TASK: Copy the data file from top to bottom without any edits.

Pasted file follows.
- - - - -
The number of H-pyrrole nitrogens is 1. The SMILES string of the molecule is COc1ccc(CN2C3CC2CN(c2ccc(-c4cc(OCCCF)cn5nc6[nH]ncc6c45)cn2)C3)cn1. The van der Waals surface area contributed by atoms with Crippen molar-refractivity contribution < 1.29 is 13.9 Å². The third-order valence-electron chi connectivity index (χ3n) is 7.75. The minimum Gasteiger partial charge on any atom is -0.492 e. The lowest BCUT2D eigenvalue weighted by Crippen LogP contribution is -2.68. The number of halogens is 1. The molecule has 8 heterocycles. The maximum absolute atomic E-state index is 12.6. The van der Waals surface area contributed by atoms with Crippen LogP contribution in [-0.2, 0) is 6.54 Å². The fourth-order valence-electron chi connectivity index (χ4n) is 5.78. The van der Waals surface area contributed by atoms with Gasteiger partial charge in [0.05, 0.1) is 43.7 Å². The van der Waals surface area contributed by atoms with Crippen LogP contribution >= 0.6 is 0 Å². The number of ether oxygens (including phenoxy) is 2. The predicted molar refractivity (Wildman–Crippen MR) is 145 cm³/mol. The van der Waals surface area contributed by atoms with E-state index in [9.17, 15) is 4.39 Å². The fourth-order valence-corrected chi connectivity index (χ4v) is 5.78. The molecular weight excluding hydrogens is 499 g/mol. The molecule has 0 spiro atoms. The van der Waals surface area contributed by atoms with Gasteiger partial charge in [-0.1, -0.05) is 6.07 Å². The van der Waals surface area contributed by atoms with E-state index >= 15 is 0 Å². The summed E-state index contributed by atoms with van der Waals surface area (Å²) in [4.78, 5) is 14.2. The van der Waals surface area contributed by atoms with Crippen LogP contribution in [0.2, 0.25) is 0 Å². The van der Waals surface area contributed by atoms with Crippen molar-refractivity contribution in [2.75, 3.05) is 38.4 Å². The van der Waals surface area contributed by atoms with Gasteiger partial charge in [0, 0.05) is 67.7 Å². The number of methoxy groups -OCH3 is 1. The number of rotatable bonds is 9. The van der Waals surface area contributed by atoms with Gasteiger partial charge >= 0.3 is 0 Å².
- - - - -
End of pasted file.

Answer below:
The number of H-pyrrole nitrogens is 1. The SMILES string of the molecule is COc1ccc(CN2C3CC2CN(c2ccc(-c4cc(OCCCF)cn5nc6[nH]ncc6c45)cn2)C3)cn1. The van der Waals surface area contributed by atoms with Crippen molar-refractivity contribution < 1.29 is 13.9 Å². The third-order valence-electron chi connectivity index (χ3n) is 7.75. The minimum Gasteiger partial charge on any atom is -0.492 e. The lowest BCUT2D eigenvalue weighted by Crippen LogP contribution is -2.68. The number of halogens is 1. The molecule has 8 heterocycles. The maximum absolute atomic E-state index is 12.6. The van der Waals surface area contributed by atoms with Crippen LogP contribution in [-0.2, 0) is 6.54 Å². The fourth-order valence-electron chi connectivity index (χ4n) is 5.78. The van der Waals surface area contributed by atoms with Gasteiger partial charge in [0.05, 0.1) is 43.7 Å². The van der Waals surface area contributed by atoms with Crippen LogP contribution >= 0.6 is 0 Å². The number of ether oxygens (including phenoxy) is 2. The predicted molar refractivity (Wildman–Crippen MR) is 145 cm³/mol. The van der Waals surface area contributed by atoms with E-state index in [9.17, 15) is 4.39 Å². The fourth-order valence-corrected chi connectivity index (χ4v) is 5.78. The molecular weight excluding hydrogens is 499 g/mol. The molecule has 0 spiro atoms. The van der Waals surface area contributed by atoms with Gasteiger partial charge in [-0.1, -0.05) is 6.07 Å². The van der Waals surface area contributed by atoms with E-state index >= 15 is 0 Å². The summed E-state index contributed by atoms with van der Waals surface area (Å²) in [4.78, 5) is 14.2. The van der Waals surface area contributed by atoms with Crippen LogP contribution in [0.2, 0.25) is 0 Å². The van der Waals surface area contributed by atoms with Crippen molar-refractivity contribution in [2.75, 3.05) is 38.4 Å². The van der Waals surface area contributed by atoms with Gasteiger partial charge in [0, 0.05) is 67.7 Å². The number of methoxy groups -OCH3 is 1. The number of rotatable bonds is 9. The van der Waals surface area contributed by atoms with Gasteiger partial charge >= 0.3 is 0 Å².